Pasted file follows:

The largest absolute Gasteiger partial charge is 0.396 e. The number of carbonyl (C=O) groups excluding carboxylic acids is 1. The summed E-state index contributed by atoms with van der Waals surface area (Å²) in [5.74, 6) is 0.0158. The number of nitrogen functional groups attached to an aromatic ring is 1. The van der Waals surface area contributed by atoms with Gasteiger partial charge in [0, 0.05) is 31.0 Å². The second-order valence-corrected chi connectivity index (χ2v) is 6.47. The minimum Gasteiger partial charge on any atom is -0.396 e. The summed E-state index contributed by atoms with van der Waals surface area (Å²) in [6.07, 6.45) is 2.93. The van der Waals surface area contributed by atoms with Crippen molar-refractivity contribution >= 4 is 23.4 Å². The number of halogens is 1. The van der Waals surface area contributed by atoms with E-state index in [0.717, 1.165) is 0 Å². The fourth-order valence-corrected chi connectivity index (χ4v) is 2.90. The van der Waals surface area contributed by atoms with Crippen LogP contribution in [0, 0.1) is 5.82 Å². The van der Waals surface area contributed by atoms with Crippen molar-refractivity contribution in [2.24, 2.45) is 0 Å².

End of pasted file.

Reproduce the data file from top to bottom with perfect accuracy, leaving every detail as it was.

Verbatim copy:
The largest absolute Gasteiger partial charge is 0.396 e. The number of carbonyl (C=O) groups excluding carboxylic acids is 1. The summed E-state index contributed by atoms with van der Waals surface area (Å²) in [5.74, 6) is 0.0158. The number of nitrogen functional groups attached to an aromatic ring is 1. The van der Waals surface area contributed by atoms with Gasteiger partial charge in [0, 0.05) is 31.0 Å². The second-order valence-corrected chi connectivity index (χ2v) is 6.47. The minimum Gasteiger partial charge on any atom is -0.396 e. The summed E-state index contributed by atoms with van der Waals surface area (Å²) in [6.07, 6.45) is 2.93. The van der Waals surface area contributed by atoms with Crippen molar-refractivity contribution >= 4 is 23.4 Å². The number of halogens is 1. The van der Waals surface area contributed by atoms with E-state index in [0.717, 1.165) is 0 Å². The fourth-order valence-corrected chi connectivity index (χ4v) is 2.90. The van der Waals surface area contributed by atoms with Crippen LogP contribution in [0, 0.1) is 5.82 Å². The van der Waals surface area contributed by atoms with Crippen molar-refractivity contribution in [2.24, 2.45) is 0 Å².